I WAS introduced early to politics because of my late father Tiyong, whose political awareness was rather high. He listened to radio commentaries and brought home newspapers daily. Meaning that we children were exposed to what our father was interested in, and that rubbed off on me the most.
In the most trying times of the country, or during the dictatorship of the late Ferdinand Marcos, my father naturally aligned himself with the political opposition. He didn’t participate in rallies and wasn’t active in elections but we children knew where his sentiments lay. I could sense the sadness when he heard on radio the assassination of Ninoy Aquino in 1983.
When I eventually became active in the struggle against the Marcos dictatorship, my father never put me on a leash. It was apparently because my political sympathies aligned with his. It was only when my participation became more radical that he began admonishing me, not for my political sympathies but because he worried for my safety.
I wonder now if he would have acted the same way had he been sympathetic to the Marcos dictatorship. Would he have put his foot down, harshly opposed my political activities and reined me in? Would he--and I--have sacrificed family for politics?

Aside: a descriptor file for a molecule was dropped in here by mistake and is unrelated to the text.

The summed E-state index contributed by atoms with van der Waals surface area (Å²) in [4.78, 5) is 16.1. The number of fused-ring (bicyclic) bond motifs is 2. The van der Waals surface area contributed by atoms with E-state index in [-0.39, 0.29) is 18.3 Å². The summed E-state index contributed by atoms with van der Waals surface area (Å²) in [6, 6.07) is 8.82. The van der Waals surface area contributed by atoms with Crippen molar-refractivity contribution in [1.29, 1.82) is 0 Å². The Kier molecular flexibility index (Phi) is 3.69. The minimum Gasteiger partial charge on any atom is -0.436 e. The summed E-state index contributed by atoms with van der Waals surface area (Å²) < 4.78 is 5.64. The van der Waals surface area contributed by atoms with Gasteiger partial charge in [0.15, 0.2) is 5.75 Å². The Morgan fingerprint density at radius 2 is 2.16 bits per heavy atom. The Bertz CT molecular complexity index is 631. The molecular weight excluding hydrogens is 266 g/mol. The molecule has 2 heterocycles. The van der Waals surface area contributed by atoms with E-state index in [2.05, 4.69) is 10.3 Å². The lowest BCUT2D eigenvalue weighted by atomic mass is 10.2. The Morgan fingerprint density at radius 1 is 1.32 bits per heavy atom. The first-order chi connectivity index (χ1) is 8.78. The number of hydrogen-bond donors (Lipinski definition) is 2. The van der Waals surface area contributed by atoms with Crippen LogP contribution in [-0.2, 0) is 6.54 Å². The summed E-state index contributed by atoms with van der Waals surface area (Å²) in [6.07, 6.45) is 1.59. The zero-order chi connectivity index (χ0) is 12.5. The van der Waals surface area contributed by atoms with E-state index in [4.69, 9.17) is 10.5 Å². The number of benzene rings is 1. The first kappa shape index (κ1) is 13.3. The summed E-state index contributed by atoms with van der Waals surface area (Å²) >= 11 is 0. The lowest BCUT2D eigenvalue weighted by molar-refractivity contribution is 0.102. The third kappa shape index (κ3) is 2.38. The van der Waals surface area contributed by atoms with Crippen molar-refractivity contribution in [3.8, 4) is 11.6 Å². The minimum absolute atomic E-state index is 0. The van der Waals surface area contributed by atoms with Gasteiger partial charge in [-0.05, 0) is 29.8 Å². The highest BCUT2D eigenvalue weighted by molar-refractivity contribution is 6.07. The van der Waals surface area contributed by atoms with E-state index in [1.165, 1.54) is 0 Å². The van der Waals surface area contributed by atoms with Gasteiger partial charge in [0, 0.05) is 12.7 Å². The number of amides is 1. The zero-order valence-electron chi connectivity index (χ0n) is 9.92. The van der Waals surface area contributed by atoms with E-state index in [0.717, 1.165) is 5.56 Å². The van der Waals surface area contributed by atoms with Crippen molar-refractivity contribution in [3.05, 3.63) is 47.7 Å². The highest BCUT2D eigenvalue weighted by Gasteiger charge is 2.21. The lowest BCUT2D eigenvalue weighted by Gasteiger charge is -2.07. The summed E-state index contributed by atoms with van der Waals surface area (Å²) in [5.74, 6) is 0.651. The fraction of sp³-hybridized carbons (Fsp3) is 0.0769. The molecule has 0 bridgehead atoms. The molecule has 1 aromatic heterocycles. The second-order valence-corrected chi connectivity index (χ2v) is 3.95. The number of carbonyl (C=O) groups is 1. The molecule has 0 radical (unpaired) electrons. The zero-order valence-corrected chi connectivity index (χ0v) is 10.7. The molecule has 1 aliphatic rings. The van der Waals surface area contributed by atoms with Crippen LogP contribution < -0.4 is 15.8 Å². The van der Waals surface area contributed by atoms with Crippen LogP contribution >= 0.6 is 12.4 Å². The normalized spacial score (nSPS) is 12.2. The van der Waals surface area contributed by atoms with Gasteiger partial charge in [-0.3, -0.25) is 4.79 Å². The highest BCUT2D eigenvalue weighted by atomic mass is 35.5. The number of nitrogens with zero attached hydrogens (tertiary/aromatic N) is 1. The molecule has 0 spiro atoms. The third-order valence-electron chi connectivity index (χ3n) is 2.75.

I ask that because of the report that businessman Norberto Quisumbing Jr., founder of Norkis Trading and Norkis Group of Companies and patriarch of the Quisumbing clan in Mandaue City, has declared his support for the mayoral bid of Jonas Cortes against Mayor Luigi Quisumbing--his grandson--in the May polls.
We don’t know the dynamics in the Quisumbing family, although reports say Norberto frowned on Luigi’s order to shut down an establishment owned by his daughter (the mayor’s aunt) and grandson (the mayor’s cousin). In this case, it wasn’t politics that caused the rift but Luigi’s decision to sacrifice family interest for what could be said as the public good.
Filipinos are proud of the values they hold, notably strong family ties. But there are many things that test family ties in the country, most notably politics and governance. We have seen clans riven by opposing alignments during elections, even at the barangay level. Those families may either have been splintered already or the family ties are too weak to withstand the test.
The older Quisumbing aligned himself with the opposition to Marcos’s rule and was with the Cory Aquino administration that replaced the dictatorship after the 1986 Edsa People Power uprising. If the Quisumbings were already politically splintered at that time, we didn’t see any inkling of it. Thus, this high-profile split is surprising.
If Luigi’s order to close the establishment owned by his aunt and his cousin sparked a rift within the Quisumbing clan, Norberto’s decision to support Cortes instead of Luigi widened that rift. That would make a Luigi loss especially painful. It may not be that painful, though, if he wins despite the lack of support from his grandfather.
Even then, the wound inflicted by it on the clan would be difficult to heal.